He agrees the situation is tougher in the United States, in part because of the absence of universal health care and a strong social safety net.
Difficult to count
Determining a global count of veterans on the street is difficult, in part because of varying official definitions of what constitutes homelessness.
According to the most recent data available from U.S. Housing and Urban Development, 144,842 American veterans, or 11.5 percent of homeless adults, spent at least one night in emergency or transitional housing between October 2009 and September 2010, down 3 percent from the year before. A second measure, the number of homeless veterans on a single night, rose 1 percent.
For its part, the National Coalition for Homeless Veterans in the United States
estimates that while only 8 percent of the general populace are veterans, those who served in the military account for nearly one-fifth of the adult homeless population.
Official counts are likely low since they leave out veterans who never register at a homeless facility — those who go from friend’s house to friend’s house, sleep in cars, in the woods or on the streets. It also leaves out those who don’t admit to being veterans.
Denmark’s support for its returnees is not as pronounced as in some other countries, according to street newspaper Hus Forbi. The Ministry of Defense there puts returning soldiers through a three-month acclimatization program. Six months after their return, they are asked to fill out a questionnaire. One-third of veterans never reply.
In Britain, one study showed 3 percent of those found sleeping on the streets in London between April 2009 and March 2010 had served in the military.
Experts cite a host of reasons veterans may be at risk of homelessness, including trouble adjusting to the chaotic rhythm of “normal” life after the comforting rigor of military routine, post-traumatic stress disorder, difficulty translating work in the service into marketable job skills, loss of camaraderie, dependence on alcohol or drugs, serious physical injury.
Veterans may also contend with all the issues that can cause homelessness in the mainstream of society, such as lack of affordable housing, jobs that don’t pay a living wage, red tape that makes social services impossible to navigate, physical or mental disabilities.
The new crop of veterans also face a greater likelihood of serious physical disability than those of the past, according to Alison Hickey, Under Secretary for Benefits at the U.S. VA.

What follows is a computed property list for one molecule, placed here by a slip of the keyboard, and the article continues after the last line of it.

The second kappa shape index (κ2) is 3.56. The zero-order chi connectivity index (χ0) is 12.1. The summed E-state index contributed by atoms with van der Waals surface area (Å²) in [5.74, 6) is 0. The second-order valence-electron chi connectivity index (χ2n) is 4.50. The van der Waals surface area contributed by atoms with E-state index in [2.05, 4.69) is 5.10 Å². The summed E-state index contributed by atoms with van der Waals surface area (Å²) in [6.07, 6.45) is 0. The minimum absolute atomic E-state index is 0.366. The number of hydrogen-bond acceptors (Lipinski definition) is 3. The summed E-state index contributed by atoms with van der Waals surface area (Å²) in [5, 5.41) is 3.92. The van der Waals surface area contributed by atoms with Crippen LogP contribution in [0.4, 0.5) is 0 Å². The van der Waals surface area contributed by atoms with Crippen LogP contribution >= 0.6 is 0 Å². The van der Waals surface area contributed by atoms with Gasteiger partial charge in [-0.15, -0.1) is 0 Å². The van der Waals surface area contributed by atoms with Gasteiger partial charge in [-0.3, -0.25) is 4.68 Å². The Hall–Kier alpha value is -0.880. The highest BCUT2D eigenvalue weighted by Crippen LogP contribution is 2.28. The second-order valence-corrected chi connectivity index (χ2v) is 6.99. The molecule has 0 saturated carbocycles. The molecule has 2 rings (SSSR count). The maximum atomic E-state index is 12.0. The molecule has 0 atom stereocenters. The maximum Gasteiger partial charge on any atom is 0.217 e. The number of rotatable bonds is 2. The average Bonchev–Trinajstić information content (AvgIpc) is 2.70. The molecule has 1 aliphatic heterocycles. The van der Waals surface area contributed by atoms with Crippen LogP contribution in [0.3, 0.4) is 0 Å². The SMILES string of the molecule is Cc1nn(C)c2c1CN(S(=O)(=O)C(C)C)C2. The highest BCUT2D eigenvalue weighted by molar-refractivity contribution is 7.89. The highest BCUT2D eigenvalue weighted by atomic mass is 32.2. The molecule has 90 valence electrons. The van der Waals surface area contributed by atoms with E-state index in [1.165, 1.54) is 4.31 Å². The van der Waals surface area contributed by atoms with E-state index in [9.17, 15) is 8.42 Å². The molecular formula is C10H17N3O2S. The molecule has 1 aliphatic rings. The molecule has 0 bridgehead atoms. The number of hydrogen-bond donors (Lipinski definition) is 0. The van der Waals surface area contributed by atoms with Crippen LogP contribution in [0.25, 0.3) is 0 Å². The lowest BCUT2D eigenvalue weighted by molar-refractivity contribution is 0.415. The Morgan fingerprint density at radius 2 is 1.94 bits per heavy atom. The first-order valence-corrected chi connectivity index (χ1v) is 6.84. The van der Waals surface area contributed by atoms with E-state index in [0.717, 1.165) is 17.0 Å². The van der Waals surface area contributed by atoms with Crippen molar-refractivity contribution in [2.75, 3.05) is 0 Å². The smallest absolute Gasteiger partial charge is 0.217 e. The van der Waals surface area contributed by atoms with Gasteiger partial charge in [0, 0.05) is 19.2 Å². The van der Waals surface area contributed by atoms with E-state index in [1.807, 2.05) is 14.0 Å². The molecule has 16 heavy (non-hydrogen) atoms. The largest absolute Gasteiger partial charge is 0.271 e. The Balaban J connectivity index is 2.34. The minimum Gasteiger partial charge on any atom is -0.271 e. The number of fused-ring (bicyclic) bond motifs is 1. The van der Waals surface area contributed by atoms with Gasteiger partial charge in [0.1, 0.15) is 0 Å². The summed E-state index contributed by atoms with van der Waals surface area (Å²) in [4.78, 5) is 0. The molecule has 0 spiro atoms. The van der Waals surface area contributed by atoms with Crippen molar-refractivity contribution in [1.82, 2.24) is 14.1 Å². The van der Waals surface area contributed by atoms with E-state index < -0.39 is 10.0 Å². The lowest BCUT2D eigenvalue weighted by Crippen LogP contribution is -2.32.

“Our veterans are ... 10 times more likely to survive a major injury or illness and that’s a good thing, but that means that we are going to be taking care of many more people for some very serious injuries for a long time,” she said.
Donovan said there is an increased risk of substance abuse in U.S. veterans who suffer debilitating injuries because doctors often prescribe potentially addictive painkillers.
Angell says many of the staff at the VA’s 300 centers across the United States are former combat veterans who understand the trauma of life under fire.
Conscious of the disproportionate numbers of ex-service personnel in the ranks of U.S. unemployed, the VA has hired 400 formerly homeless veterans act as peer counselors for those trying to find work.
Bryan Green, 64, a former staff sergeant in the UK’s Royal Electrical Mechanical Engineers, found it hard to adapt to civilian life after a quarter century in the military.
“It takes a long time to re-adjust. Bills and everything else have been done for you, so you don’t have a clue. And you’re not part of a team. Suddenly the army is gone. A door has been shut in your life,” Green said.
On Canada’s west coast, Phil Quesnelle, recently released from the Canadian Forces on disability after receiving a diagnosis of PTSD, acts as a peer counselor. He says ”people expect you to go back to normal over the span of that 10-hour flight back to Canada. It doesn’t work that way and people just don’t understand it.”